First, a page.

Giving Thanks to the Muskogee (Creek)Tribe

Educate yourself: http://www.britannica.com/topic/Creek-people

The Muskogee Tribe lost the land that accounts for the state of Alabama and most of Georgia in The Creek Battle against the US in the 19th century. The people in that tribe, as well as other smaller tribes in the Southeast, were sent away in the The Trail of Tears to “Indian Territory” which we now call Oklahoma, and they lived happily ever after. Just kidding. As you probably know many of the Indigenous People in our country were forced into horrific conditions, had their land and their liberties taken from them, and then were forgotten about, murdered, exploited. If you don’t know that, stop what you are doing now and write your eight grade history teacher. Thank them for teaching you what they were told to, then ask them to kindly petition our American government to do more for Indigenous People who for too long have been marginalized and vilified by our government. Or, Google how you can help. Whatever makes you feel more productive today.

Perhaps you want to follow tags and groups and people like:

  • #DecolonizeMyself or @DecolonizeMyself
  • #DecolonizeYourBookshelf
  • @NativeAmericanArt
  • @NativeMovement
  • @ChiefLadyBird
  • @ShariceForCongress
  • @IndigenousRising
  • @RepDebHaaland
  • @AvisCharley
  • #LandBack
  • @IndeginiousClimateAction
  • @SeedingSovereignty

These are examples of artists, coalitions, politicians, and movements on Instagram (and other social media platforms) that can help educate you on the history, strength, and tenacity of the Indigenous People in our country, and what better day to do that than today, the day we give thanks for our great nation. The one we stole from these people and their ancestors.

As we celebrate as a family today, we will be celebrating with the Muskogee Tribe in mind, as well as the Plains People because we are partial to the Great Plains of Kansas as well. We will be discussing their history, the food they eat, ways we can help them now. We will be teaching Jackson the real history of these people, which is our history, our country’s history, and like the rest of our history there are some horrific things to discuss, but there is also so much to be thankful for, starting with the people who lived here before us.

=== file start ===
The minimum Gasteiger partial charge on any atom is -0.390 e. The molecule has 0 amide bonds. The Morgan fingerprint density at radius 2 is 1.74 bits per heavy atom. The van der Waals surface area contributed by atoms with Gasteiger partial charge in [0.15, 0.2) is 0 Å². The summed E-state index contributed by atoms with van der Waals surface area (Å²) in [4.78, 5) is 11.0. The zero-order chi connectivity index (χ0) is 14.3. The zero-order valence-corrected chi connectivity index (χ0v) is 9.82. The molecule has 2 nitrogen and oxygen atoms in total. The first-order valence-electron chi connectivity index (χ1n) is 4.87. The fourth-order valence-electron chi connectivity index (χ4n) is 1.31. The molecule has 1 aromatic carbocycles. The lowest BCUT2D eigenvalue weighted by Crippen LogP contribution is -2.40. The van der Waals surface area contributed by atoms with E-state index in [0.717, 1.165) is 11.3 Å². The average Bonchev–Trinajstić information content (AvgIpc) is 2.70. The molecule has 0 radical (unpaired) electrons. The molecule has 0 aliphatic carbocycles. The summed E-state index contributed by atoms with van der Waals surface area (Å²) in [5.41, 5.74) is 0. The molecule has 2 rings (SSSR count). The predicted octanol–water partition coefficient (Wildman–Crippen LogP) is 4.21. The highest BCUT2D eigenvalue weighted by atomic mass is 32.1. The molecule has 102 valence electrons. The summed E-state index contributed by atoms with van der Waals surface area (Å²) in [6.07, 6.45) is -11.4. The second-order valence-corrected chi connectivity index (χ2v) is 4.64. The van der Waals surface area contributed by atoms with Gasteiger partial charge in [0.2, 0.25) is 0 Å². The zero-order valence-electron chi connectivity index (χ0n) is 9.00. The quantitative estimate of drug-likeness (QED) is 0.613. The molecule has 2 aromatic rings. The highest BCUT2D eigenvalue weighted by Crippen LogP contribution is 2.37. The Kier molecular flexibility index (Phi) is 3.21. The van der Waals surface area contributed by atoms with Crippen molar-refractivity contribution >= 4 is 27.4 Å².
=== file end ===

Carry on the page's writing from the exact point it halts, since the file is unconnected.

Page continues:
We hope you have a good day of thanks and we hope you remember and honor the people who made it possible.

Oh, and wear a fucking mask. But don’t wear feathers, and I don’t believe I have to say this in this day and age, but I have seen it with my own eyes so I do have to say it: DO NOT, I REPEAT, DO NOT DRESS YOUR CHILD UP LIKE A NATIVE AMERICAN.

That is all, thanks for coming to my Ted Talk.

M.

Fuck the Pilgrims

We wanted to enjoy a nice “Fuck the Pilgrims” Thanksgiving this year, then our family decided they wanted to come here for the holiday, so we scrapped that idea and went all in with a regular old Thanksgiving. Then we decided that Covid has no chill and it was not a good idea to have a house full of guests this holiday, and probably any holiday until this shit is under control, so now we are back to a “Fuck the Pilgrims” Thanksgiving.

We aren’t really sure what a “Fuck the Pilgrims” Thanksgiving looks like, maybe we get pilgrim statues and hang them from their necks over the fireplace? Too gruesome? Or maybe we make a list of all the lands the pilgrims stole from the Indigenous People, and we donate five dollars for each land we come up with? Too expensive? Okay, maybe we just learn about the lands near us that were stolen from the Indigenous People, read about small box blankets and what not, and give thanks that the Native Americans are as resilient as they are? Perfect.

The point is Thanksgiving, like Christmas, is just an excuse for us to be with family, enjoy each other’s company, and eat a ton of good food. We don’t prescribe to the whole “Thank you” toward those first settlers who were monsters, and no, we aren’t grateful for them. I mean, I could be living in London right now, speaking with a British accent and going on about my business and not being led by one Donald Trump, so ehh.

Sure, I’m happy to be in America (sometimes) but I don’t really care either way because the truth of the matter is, you make the most of wherever you are, and that’s that. So yeah, fuck the pilgrims and their blooding and plundering, they didn’t do me any bloody favors.

Happy Fuck the Pilgrims Week, y’all.

M.

Dam Yam Hypothesis